In a recent judgment, the Senior Master of the High Court rejected an application for an extension of time to serve a claim form on one of the defendants to an action in circumstances where the claimants had taken a deliberate decision not to serve on that defendant: Viner v Volkswagen Group United Kingdom Limited [2018] EWHC 2006 (QB).

The decision underlines the difficulty of obtaining an extension of time for service where there was no good reason for the failure to serve within the claim form’s period of validity or where, as here, a party has taken a deliberate decision not to do so. The proper course is to serve the claim form in time and then, if appropriate, apply for a stay of the proceedings.

This echoes comments made in Phoenix Healthcare Distribution Ltd v Woodward [2018] EWHC 2152 (Ch), considered here, in which the High Court was critical of the claimants’ solicitors’ decision to delay service of the claim form until particulars of claim were ready for service. Rather, the court in Woodward considered that the claimants should have served the claim form on time and then, if necessary, sought an extension for service of the particulars.

Francesca Ruddy, an associate in our dispute resolution team, considers the decision further below.


The claimants issued a claim form against Volkswagen Group United Kingdom Limited (“VWUK”) in January 2016. The claim form was subsequently amended to include five additional defendants and the claims came to be managed within the VW NOx Emissions Group Litigation relating to diesel emissions from cars manufactured by the Volkswagen Group and related companies.

Over the course of two years, VWUK agreed to a series of extensions for service of the claim form, with the deadline being further extended following an order in the group litigation.

On the final day of the claim form’s extended validity period, the claimants applied to the court for an additional extension under CPR 7.6(2).


The High Court (Senior Master Fontaine) refused the application. She found that there was no good reason not to serve the claim form within its period of validity and that, applying the overriding objective, it was appropriate for the court not to grant an extension for service.

As the claimants’ application was brought before the validity period had expired, there was no requirement for them to show that there was a “good reason” for failing to serve the claim form on time. However, applying relevant Court of Appeal authority, the absence of a good reason was nonetheless a “substantial hurdle” to overcome in persuading the court that it should exercise its discretion to extend the time for service, particularly when there had been a deliberate decision not to serve.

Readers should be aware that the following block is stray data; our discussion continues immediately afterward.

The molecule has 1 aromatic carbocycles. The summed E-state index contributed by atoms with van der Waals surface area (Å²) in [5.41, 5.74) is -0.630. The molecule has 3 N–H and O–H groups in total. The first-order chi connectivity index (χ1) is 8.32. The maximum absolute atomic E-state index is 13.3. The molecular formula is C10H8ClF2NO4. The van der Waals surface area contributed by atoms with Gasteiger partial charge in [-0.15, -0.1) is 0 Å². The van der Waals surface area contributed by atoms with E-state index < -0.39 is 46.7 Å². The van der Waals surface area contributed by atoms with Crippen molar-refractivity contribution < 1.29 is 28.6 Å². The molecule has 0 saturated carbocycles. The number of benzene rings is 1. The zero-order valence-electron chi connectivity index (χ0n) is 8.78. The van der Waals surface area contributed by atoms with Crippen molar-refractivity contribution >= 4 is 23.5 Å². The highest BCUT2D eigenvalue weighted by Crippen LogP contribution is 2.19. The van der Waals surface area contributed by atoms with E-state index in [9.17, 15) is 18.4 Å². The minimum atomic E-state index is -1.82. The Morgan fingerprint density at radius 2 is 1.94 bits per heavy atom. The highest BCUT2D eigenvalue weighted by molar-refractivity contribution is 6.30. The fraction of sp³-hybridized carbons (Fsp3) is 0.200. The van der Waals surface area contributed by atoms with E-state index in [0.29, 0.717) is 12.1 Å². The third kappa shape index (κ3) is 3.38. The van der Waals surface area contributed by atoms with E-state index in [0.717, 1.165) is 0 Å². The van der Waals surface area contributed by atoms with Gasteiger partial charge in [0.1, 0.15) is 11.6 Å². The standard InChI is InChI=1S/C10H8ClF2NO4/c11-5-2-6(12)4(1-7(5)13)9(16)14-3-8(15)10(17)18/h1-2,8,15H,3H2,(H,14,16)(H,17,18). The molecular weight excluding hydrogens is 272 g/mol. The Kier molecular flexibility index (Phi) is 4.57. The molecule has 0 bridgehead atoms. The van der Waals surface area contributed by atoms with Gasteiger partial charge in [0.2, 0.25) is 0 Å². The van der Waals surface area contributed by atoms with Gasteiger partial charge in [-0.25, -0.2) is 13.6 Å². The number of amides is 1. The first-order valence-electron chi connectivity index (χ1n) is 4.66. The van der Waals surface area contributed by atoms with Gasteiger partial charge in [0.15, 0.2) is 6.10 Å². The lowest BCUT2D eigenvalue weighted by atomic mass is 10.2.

It was significant that the particulars of claim served in the group litigation did not advance any claim against VWUK and that the claimants’ solicitors had failed to provide details of the claims alleged against VWUK. This was  particularly of concern where, as here, claims of fraud and dishonesty were made. Despite there having been a number of hearings in the group litigation, the claimants’ solicitors had failed to bring the court’s attention to any claims against VWUK. In fact, the claimants’ solicitors had confirmed in correspondence that there was no intention to continue the claims against VWUK, and that they would be discontinued if VWUK agreed there would be no liability for costs (contrary to the usual position on discontinuance). That, the Senior Master said, threw doubt on the claimants’ assertions that the claims were viable.

The court did not have enough information to reach a concluded view on whether the defendants had potential limitation defences which would be defeated by an extension. However, even assuming there were no such defences available to VWUK, this factor was not sufficient to tip the balance in favour of granting an extension when the factors against were, in the Senior Master’s words, “overwhelming”.

Addressing the claimants’ position that an extension was necessary to allow for dialogue between the parties, the court considered that the proper course would have been to serve the claim form and apply for a stay of the proceedings. If, as VWUK claimed, the intention was to avoid the usual costs consequences of discontinuance, the court considered that the appropriate course would have been to apply for an alternative costs order when serving a notice of discontinuance.

Francesca Ruddy
Francesca Ruddy
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